Ashleigh Novak is a spatial ecologist at the University of Massachusetts Dartmouth’s School for Marine Science & Technology (SMAST), focused on integrating tagging data into stock assessments that inform fisheries management. As a technical associate with the Fay Lab, Ashleigh participated at our first in-person Openscapes Workshop at NOAA NEFSC in February 2020 and shares her experiences here. She notes below that “given the current, global situation of transitioning to at-home research, our lab is leaning on many of the tools and skills learned from Openscapes.
Here is some tips about how to run remote workshops like we do in Openscapes, which was modeled after Mozilla Open Leaders program. This post was sparked by a question on Twitter asking for ideas/suggestions on virtual workshops, and is really one I meant to write a long time ago. I’ve structured it with practical guidance for remote workshops and small remote meetings, with more details and examples from Openscapes remote and mixed events as you continue reading.
Last week Openscapes had its first-ever in-person 2-day workshop at the National Oceanic and Atmospheric Administration (NOAA) with six teams of fisheries scientists from NOAA’s Northeast Fisheries Science Center (NEFSC), Woods Hole Oceanographic Institute (WHOI), and University of Massachusetts Dartmouth’s School for Marine Science & Technology (SMAST). It was really wonderful to meet and work with these thoughtful scientists in person, and to see them leave the workshop energized to strengthen teamwork and community-based learning around open data science.
Cross-posted on rOpenSci At their closing keynote at the 2020 RStudio Conference, Hilary Parker and Roger Peng mentioned that they hatched the idea for their excellent Not So Standard Deviations podcast following their reunion at the 2015 rOpenSci unconf, (“runconf15”). That statement went straight to my heart because it pin-pointed how I had been feeling throughout the week of RStudio Conference that I had been unable to name. At rstudio::conf, I was surrounded by so many of the incredible people I had met at that very same runconf15.
tl;dr: all workshop materials are available here: GitHub: https://github.com/rstudio-conf-2020/r-for-excel Book: https://rstudio-conf-2020.github.io/r-for-excel/ Slides Cross posted: https://education.rstudio.com/blog License: CC BY-SA 4.0 Background We were thrilled to co-teach the R for Excel Users workshop at rstudio::conf(2020)! From early on in our weekly early-morning work sessions and brainstorming hikes, we knew that our R for Excel Users workshop would not be about wholesale translating Excel operations into R. Instead, it would be a more holistic approach to reproducible analyses with R – a friendly introduction to becoming a modern R user.
Last week Openscapes went to the RStudio Conference! This is a brief summary of a conference that truly made history, both globally as RStudio announced it is a Public Benefit Corporation, and personally for me, since it marked five years of being part of the #rstats community. It is brief (and does not begin to provide a full summary!), but will be complemented by forthcoming blogs. Art played a big role at the conference.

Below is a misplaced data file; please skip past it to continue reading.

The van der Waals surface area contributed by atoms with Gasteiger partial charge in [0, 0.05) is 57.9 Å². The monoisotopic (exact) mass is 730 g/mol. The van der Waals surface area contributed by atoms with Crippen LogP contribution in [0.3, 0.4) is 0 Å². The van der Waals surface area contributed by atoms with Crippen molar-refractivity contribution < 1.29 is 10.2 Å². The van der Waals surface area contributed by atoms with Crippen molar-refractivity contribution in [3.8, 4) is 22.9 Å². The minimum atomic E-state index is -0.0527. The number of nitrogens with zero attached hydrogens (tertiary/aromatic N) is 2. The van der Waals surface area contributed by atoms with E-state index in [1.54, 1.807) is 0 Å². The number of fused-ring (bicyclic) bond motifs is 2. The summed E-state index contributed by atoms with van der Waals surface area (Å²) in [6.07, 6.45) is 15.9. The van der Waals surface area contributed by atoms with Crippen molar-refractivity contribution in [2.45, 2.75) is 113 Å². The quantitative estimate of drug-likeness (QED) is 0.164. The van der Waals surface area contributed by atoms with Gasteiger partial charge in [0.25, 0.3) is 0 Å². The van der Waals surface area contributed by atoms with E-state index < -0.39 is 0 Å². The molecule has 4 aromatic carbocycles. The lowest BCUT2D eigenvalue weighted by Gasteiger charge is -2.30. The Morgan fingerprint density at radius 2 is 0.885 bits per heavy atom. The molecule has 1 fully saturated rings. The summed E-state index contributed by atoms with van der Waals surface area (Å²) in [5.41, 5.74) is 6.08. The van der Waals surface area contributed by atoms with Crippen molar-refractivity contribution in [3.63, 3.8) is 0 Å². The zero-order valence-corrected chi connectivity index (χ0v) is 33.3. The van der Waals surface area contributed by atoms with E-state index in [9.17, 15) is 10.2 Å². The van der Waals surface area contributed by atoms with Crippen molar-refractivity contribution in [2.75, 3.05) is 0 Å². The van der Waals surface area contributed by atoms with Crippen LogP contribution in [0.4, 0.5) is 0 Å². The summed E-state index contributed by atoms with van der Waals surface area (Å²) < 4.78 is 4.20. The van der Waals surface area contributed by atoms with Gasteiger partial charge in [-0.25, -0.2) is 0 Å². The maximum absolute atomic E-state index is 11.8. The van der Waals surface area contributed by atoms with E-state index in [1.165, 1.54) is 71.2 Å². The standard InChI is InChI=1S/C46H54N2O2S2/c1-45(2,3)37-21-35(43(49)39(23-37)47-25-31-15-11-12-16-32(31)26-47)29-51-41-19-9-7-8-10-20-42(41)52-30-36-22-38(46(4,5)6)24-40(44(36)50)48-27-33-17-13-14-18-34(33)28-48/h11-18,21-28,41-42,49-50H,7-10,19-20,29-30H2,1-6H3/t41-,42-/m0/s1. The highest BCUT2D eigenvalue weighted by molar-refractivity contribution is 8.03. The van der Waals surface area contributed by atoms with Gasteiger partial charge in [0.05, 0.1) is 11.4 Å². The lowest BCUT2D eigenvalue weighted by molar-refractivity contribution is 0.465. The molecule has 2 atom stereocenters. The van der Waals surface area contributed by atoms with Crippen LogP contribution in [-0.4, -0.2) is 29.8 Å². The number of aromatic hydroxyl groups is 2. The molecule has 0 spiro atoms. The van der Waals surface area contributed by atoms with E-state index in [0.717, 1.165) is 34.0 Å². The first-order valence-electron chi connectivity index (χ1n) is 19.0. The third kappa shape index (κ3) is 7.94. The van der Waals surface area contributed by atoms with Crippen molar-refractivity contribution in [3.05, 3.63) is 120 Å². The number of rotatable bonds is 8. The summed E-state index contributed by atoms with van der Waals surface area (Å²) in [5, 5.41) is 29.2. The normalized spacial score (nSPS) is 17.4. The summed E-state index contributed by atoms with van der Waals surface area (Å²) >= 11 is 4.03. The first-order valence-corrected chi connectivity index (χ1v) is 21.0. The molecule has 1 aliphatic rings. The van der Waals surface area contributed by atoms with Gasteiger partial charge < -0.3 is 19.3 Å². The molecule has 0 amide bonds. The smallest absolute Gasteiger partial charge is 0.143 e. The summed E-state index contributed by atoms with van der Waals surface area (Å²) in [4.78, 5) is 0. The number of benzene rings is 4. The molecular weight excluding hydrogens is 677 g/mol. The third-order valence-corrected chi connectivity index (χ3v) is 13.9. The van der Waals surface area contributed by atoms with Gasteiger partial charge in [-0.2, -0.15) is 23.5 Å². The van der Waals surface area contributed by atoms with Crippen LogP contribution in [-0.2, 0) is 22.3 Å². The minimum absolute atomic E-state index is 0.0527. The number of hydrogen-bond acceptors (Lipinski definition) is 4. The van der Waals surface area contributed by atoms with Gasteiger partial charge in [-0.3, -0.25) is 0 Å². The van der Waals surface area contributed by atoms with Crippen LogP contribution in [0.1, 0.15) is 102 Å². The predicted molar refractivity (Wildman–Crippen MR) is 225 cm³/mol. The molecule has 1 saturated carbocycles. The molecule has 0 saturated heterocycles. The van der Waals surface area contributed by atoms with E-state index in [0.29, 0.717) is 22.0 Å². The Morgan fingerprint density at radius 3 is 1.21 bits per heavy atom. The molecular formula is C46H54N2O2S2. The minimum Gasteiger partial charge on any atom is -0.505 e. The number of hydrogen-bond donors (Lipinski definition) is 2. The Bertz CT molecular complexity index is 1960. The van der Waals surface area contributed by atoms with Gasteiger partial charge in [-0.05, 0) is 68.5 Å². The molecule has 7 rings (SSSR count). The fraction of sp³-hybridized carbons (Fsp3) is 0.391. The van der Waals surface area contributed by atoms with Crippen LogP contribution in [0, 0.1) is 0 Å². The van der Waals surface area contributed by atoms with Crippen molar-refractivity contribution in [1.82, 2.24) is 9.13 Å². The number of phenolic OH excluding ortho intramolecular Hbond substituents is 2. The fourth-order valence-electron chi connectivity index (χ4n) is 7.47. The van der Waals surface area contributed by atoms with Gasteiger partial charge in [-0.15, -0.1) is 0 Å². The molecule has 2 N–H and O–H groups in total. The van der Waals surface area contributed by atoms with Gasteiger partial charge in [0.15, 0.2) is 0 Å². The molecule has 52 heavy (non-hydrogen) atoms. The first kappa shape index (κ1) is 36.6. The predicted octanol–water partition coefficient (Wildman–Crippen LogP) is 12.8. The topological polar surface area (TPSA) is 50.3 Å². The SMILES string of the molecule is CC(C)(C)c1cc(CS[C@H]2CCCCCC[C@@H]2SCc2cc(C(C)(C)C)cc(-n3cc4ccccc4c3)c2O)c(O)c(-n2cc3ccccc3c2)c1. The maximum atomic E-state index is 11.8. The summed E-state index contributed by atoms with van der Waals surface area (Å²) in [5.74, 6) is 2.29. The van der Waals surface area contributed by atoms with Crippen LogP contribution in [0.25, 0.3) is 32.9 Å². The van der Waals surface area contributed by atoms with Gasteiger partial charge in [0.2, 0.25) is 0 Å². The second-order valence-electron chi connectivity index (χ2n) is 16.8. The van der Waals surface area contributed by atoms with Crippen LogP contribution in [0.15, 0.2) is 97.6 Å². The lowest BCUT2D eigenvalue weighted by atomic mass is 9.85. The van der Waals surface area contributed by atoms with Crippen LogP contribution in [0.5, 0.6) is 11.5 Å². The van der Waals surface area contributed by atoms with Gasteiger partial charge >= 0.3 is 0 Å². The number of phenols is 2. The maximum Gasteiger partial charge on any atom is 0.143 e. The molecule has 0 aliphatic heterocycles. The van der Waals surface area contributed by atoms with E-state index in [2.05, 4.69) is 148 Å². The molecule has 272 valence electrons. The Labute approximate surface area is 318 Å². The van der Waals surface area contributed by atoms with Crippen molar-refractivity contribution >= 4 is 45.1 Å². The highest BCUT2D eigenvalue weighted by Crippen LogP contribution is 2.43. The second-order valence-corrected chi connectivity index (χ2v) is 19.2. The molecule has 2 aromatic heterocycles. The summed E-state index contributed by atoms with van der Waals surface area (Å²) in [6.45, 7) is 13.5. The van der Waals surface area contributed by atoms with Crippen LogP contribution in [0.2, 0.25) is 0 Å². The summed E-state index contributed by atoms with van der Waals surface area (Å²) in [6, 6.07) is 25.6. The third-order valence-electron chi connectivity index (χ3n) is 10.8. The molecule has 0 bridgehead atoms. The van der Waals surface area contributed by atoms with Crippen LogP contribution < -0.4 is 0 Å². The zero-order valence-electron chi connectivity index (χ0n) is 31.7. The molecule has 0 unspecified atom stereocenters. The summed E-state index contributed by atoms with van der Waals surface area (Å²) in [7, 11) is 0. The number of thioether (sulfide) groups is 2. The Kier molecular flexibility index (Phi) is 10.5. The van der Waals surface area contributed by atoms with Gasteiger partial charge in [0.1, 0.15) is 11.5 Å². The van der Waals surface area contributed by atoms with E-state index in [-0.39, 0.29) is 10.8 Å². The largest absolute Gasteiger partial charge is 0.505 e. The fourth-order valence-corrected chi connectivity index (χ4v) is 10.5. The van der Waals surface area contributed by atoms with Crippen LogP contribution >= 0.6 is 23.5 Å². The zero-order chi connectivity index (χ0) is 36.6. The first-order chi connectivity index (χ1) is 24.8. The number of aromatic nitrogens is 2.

Dr. Lauren Buckley spent her fall sabbatical at NCEAS, where she chatted with Julie Lowndes about her lab practices and open data science. Here she shares how she is using practices from Openscapes in her own research group at the University of Washington. Learn more about her research at faculty.washington.edu/lbuckley. Thermal art of the Getty Museum by one of Dr. Buckley’s research initiatives @trenchproject.
Openscapes’ vision is a scientific culture that is more efficient and collaborative, and can uncover data-driven solutions faster. We engage and empower scientists with open data science, which not only increases transparency and reproducibility in science, but also enables kinder science. This is a brief recap of how we began doing this in 2019 and how we will continue in 2020. 2019 Review 2019 was a big year for Openscapes, full of firsts, excitement, and a lot of learning.
Towards kinder science Earlier this week I published a piece in Scientific American called Open software means kinder science. It’s about how open source is not only good for science, it’s good for scientists. Having science be not only more transparent and reproducible but also more kind and inclusive is a huge part of what Openscapes is working towards. Art by Allison Horst Open science is not just about improving the way we share data and methods; it is also about improving the way we think, work and interact with each other.
Supercharging research with open data science and teamwork Today we published a piece in Nature’s Career Column called Supercharge your research: A 10-week plan for open data science, and we are so thrilled to share this with the community. Co-authored with group leads from our inaugural Openscapes cohort – Halley Froehlich, Allison Horst, Nishad Jayasundara, Malin Pinsky, Adrian Stier, Nina Therkildsen, and Chelsea Wood – it really summarizes what we learned with the entire first cohort of Openscapes Champions and aims to welcome others to engage in open data science.